Pierre Berton was, for many years, Dawson’s best-known export and Canada’s best-known media face, better known even than Don Cherry.
Having majored in the university newspaper at UBC, Berton went on to become a star reporter in Vancouver, an editor at Maclean’s magazine in Toronto, a daily columnist for the Toronto Star, a daily radio commentator in that city, one of the four faces of the country’s longest running current events quiz show, Front Page Challenge, and the author of one of Canada’s best children’s books, The Secret World of Og.
For our purposes, however, it is most important to note that he was, in his own phrase, a prisoner of the North.
He lived here for the first 12 years of his life, came back to earn his living while he was in college, returned several times early in his career as a reporter, and earned his first Governor General’s Award forKlondike, the book that jump started our Gold-Rush-based tourism industry (Klondike Fever, if you’re from the US).
Historian Brian Mckillop, who wrote Berton’s excellent unauthorized biography, Pierre Berton: A Biography, put it all together for me a few summers ago when he was researching Berton’s life here.
Berton, he said, was a pioneer in Canadian mass culture, who had been first in our country with almost everything that we now take for granted.
Documentaries that use photographs to tell stories on the History channel look like Berton’s film, City of Gold; intelligent TV talk shows look and sound like the Pierre Berton Show; Rick Mercer’s rants owe something to the radio debates he used to have every day with Charles Templeton; and those Canadian History TV spots are shorter versions of his attempts to dramatize our past.
The ever-growing stack of Canadian popular history books is a tribute to the success of his own stack.
Berton wrote over 50 books, and 27 of them make reference to Dawson City or the Canadian North in some fashion.
His last book, a collection of profiles of famous people who lived and worked in the North, included two who made their names here, Klondike Joe Boyle and that Service fellow who lived across the street from Berton’s home.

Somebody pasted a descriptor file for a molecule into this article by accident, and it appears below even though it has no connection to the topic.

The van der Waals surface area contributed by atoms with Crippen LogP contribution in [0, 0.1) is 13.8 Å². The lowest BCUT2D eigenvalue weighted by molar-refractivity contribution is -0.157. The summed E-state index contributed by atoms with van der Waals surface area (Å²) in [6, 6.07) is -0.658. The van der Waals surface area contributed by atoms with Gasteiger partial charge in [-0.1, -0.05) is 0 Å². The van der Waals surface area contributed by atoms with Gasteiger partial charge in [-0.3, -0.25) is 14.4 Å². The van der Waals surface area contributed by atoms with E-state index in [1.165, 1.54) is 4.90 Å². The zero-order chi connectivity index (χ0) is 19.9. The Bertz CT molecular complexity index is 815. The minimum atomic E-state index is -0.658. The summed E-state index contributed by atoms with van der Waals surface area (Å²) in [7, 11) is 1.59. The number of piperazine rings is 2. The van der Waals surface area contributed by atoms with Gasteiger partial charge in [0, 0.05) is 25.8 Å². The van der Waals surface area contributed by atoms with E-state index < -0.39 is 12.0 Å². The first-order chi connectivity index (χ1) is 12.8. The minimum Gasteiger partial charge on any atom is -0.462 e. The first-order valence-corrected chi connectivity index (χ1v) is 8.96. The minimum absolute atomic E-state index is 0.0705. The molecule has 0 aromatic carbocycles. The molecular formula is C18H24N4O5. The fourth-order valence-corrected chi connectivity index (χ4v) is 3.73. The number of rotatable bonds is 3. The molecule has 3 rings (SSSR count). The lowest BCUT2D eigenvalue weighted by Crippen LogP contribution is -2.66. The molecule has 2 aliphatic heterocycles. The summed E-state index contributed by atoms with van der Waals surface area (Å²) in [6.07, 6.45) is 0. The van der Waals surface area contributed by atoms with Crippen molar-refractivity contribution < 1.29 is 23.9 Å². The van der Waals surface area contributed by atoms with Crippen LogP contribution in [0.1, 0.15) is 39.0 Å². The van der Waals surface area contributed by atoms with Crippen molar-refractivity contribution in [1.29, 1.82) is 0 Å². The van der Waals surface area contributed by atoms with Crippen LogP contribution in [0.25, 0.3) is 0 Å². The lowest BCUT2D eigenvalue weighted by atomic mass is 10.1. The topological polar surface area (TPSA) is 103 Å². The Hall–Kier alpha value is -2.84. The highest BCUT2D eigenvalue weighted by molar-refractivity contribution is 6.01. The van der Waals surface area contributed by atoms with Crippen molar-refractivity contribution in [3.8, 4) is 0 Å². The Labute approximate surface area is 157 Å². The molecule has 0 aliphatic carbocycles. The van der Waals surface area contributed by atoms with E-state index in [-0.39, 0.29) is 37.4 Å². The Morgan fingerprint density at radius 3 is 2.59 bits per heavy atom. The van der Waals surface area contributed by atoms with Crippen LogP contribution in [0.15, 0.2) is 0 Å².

Since 1996, his own home has played host to 51 writers-in-residence. It started slowly as a spring- and summer-only affair, but is now a year-round residence, with four writers each taking three months. Numerous books have been produced here.
Last week, Frances Backhouse came to town for the Yukon launch of her new Children of the Klondike.
Charlotte Gray is coming to do the same thing with her book, Gold Diggers: Striking It Rich in the Klondike, in September.
Lynda Goyette will return here to launch Northern Kids in the same month and Mylène Gilbert-Dumas has just received a Canada Council grant to work on her book about contemporary Klondike women.
For all his success in every medium he tackled, books were Berton’s first and greatest love, and it was his idea, encouraged by his friends and contacts here, to buy back the family home and make it into a writers’ retreat.
It has gone through several phases since the early 1990s, when he first made the purchase, but it is now managed by the Writers Trust of Canada with some assistance from the Dawson Community Library Board and the Klondike Visitors Association.
Pierre Berton died in December, 2004, but his legacy lives on in the house where he grew up.
After 32 years teaching in rural Yukon schools, Dan Davidson retired from that profession but continues writing about life in Dawson City.